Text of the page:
I was discussing the merits of capitalism the other day when my colleague asserted that economic systems—capitalism, socialism, fascism, etc.—are neither moral nor immoral. I had affirmed what I believe to be capitalism’s morality when he stated confidently, “We all know that capitalism is amoral. It’s just an economic system; it has no morality.” His point is that capitalism should simply be evaluated on it what is generates for society. I heartily disagree for three reasons.
First, capitalism is the only economic system based on a respect for individual personal property rights. It starts with the assumption that individuals control their own capital, labor, resources, and purchase decisions. Markets determine the outcomes, not governments. All other systems allow the collective (i.e., government) to exercise some type of control over what should be private property for the presumed betterment of society.
Second, the notion that an economic systems should be judged solely on what it produces for society asserts that what is supposedly good for groups of people is best for society. But who gets to decide what is best for society? For example, is it better for everyone to have universal health insurance at the expense of individual healthcare choice and medical innovation? Someone must make decisions such as these. In the absence of capitalism, this responsibility for doing so typically falls on the shoulders of the government bureaucracy.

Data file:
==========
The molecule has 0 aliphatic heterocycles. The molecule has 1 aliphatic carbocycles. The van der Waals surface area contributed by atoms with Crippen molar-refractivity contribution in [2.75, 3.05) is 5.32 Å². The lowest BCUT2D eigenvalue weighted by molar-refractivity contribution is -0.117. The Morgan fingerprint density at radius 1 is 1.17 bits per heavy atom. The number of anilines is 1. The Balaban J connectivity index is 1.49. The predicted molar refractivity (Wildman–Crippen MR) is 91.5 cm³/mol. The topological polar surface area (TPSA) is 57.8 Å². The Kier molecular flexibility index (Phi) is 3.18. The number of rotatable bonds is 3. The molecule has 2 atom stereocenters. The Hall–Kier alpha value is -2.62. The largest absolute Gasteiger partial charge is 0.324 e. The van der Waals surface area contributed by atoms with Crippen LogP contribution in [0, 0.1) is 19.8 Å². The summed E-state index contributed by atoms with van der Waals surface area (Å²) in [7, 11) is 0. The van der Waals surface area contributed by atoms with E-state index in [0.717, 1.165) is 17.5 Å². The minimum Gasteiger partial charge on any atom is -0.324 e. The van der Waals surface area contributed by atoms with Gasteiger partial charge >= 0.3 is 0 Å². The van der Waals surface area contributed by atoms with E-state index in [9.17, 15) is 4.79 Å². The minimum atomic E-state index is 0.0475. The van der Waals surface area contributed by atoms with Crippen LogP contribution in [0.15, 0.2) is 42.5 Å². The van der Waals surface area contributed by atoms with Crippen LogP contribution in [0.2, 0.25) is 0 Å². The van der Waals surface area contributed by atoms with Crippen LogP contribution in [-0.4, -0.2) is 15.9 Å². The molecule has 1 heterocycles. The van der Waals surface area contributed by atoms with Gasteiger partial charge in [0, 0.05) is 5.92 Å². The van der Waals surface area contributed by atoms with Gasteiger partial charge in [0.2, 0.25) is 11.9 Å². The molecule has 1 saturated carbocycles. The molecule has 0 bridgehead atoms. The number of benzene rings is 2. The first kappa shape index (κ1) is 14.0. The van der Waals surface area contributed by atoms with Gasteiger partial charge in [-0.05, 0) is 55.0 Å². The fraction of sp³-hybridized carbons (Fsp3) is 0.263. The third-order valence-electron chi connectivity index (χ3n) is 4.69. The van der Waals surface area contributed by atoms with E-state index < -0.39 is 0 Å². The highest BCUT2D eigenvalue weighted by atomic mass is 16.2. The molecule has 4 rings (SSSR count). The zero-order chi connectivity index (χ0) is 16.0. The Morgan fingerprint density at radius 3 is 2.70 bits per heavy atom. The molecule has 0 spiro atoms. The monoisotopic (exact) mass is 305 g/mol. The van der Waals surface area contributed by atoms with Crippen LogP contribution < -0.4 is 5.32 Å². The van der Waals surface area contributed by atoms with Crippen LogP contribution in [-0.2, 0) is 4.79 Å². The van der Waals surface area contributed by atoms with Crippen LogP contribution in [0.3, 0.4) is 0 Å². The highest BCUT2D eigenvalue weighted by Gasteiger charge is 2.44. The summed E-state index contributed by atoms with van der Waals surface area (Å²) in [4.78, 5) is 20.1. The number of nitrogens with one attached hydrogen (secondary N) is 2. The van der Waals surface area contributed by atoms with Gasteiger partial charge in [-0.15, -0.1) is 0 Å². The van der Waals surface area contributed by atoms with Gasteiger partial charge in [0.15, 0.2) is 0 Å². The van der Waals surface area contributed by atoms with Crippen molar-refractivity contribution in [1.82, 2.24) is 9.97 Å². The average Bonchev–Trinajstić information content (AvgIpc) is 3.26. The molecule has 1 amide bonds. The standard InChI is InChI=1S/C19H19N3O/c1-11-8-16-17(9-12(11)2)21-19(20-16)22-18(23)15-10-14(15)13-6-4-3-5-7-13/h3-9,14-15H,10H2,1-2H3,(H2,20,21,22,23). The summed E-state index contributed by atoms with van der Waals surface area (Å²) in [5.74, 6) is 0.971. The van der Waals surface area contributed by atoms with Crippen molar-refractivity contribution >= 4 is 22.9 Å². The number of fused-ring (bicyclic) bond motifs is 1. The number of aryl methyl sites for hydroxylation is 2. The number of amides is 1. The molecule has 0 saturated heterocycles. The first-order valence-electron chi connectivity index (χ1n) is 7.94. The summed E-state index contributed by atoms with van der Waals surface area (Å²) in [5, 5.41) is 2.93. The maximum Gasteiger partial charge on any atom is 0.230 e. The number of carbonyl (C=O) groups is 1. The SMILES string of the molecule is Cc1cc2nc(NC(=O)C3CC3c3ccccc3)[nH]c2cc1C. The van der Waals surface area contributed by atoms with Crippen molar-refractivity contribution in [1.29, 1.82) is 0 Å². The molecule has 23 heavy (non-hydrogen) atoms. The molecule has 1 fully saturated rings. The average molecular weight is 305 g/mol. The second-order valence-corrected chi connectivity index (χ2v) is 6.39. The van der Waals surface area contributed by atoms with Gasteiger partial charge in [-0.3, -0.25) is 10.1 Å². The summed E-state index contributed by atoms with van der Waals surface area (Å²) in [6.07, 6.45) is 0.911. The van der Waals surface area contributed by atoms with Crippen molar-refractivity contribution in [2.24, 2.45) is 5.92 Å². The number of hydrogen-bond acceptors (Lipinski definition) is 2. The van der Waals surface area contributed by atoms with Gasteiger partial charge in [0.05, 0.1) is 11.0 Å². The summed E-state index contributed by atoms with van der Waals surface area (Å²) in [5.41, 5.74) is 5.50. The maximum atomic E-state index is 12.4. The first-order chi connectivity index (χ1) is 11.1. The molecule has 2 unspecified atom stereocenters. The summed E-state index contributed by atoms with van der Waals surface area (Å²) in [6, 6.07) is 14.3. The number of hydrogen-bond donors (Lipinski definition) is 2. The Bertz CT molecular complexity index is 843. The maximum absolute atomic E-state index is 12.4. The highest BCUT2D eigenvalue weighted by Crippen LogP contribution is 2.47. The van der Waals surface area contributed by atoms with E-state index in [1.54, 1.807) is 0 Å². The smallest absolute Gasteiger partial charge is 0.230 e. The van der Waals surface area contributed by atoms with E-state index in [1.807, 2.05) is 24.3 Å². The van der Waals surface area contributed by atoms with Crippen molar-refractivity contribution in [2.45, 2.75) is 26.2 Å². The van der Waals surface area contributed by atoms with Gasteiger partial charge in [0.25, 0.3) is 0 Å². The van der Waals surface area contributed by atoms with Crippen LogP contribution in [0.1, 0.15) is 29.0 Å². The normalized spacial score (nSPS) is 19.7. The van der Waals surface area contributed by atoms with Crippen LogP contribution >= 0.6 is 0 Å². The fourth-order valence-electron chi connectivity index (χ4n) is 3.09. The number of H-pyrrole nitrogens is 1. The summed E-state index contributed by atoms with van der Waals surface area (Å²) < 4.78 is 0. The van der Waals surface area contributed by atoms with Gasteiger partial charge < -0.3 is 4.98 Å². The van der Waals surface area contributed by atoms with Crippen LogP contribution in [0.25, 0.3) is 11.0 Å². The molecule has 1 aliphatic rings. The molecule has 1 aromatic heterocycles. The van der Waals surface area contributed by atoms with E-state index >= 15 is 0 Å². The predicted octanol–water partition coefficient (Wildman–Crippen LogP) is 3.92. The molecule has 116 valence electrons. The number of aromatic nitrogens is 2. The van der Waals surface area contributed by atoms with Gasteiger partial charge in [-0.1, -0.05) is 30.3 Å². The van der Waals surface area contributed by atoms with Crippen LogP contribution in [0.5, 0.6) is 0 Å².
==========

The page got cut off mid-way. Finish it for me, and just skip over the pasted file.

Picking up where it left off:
Finally, the argument of amorality supports the idea that ends justify the means. If your neighbor has several TVs and you have none, why not steal one? Should the immorality of theft be a concern if it brings about a more “just” society? Contemporary critics of capitalism usually acknowledge that process matters, so identifying this inconsistency is paramount. To keep their argument alive, most will counter by questioning the morality of personal property rights. At this point they have openly acknowledged the right of the collective to determine how much freedom individuals should possess. Checkmate…They’ve shifted from capitalist critic to socialist.
Don’t let your “middle ground” friends try to avoid a discussion of morality when they attack capitalism. Just because many economists prefer not to deal with issues of ethics and morality doesn’t mean that economic systems are amoral. While capitalism outperforms other systems on the basis of what it produces, don’t let them frame the debate along these lines. Doing so opens the doors to the type of capitalism-socialism mix that has contributed to many of our current economic and social problems. Keep process issues and ethics central to the conversation and you can always maintain the upper hand.